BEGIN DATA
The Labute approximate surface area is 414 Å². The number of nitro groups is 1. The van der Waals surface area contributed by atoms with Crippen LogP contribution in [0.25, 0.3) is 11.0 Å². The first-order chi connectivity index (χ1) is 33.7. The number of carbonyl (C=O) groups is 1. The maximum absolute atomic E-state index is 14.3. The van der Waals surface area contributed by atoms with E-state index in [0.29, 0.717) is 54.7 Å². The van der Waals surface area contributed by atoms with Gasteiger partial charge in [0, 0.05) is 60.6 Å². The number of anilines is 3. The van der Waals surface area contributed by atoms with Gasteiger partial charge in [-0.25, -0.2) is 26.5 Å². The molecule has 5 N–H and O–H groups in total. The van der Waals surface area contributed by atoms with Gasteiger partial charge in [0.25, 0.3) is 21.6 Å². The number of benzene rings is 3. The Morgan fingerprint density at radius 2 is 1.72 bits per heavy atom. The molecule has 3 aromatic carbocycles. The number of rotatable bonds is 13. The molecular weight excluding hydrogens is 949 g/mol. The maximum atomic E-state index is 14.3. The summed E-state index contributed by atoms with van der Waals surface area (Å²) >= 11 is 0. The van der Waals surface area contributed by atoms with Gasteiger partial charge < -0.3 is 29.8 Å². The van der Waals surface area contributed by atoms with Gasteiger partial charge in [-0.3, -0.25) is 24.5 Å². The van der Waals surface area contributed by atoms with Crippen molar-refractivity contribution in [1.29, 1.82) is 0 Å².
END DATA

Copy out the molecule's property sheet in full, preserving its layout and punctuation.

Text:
The Labute approximate surface area is 414 Å². The number of nitro groups is 1. The van der Waals surface area contributed by atoms with Crippen LogP contribution in [0.25, 0.3) is 11.0 Å². The first-order chi connectivity index (χ1) is 33.7. The number of carbonyl (C=O) groups is 1. The maximum absolute atomic E-state index is 14.3. The van der Waals surface area contributed by atoms with E-state index in [0.29, 0.717) is 54.7 Å². The van der Waals surface area contributed by atoms with Gasteiger partial charge in [0, 0.05) is 60.6 Å². The number of anilines is 3. The van der Waals surface area contributed by atoms with Gasteiger partial charge in [-0.25, -0.2) is 26.5 Å². The molecule has 5 N–H and O–H groups in total. The van der Waals surface area contributed by atoms with Gasteiger partial charge in [0.25, 0.3) is 21.6 Å². The number of benzene rings is 3. The Morgan fingerprint density at radius 2 is 1.72 bits per heavy atom. The molecule has 3 aromatic carbocycles. The number of rotatable bonds is 13. The molecular weight excluding hydrogens is 949 g/mol. The maximum atomic E-state index is 14.3. The summed E-state index contributed by atoms with van der Waals surface area (Å²) >= 11 is 0. The van der Waals surface area contributed by atoms with Gasteiger partial charge < -0.3 is 29.8 Å². The van der Waals surface area contributed by atoms with Gasteiger partial charge in [-0.3, -0.25) is 24.5 Å². The van der Waals surface area contributed by atoms with Crippen molar-refractivity contribution in [1.29, 1.82) is 0 Å².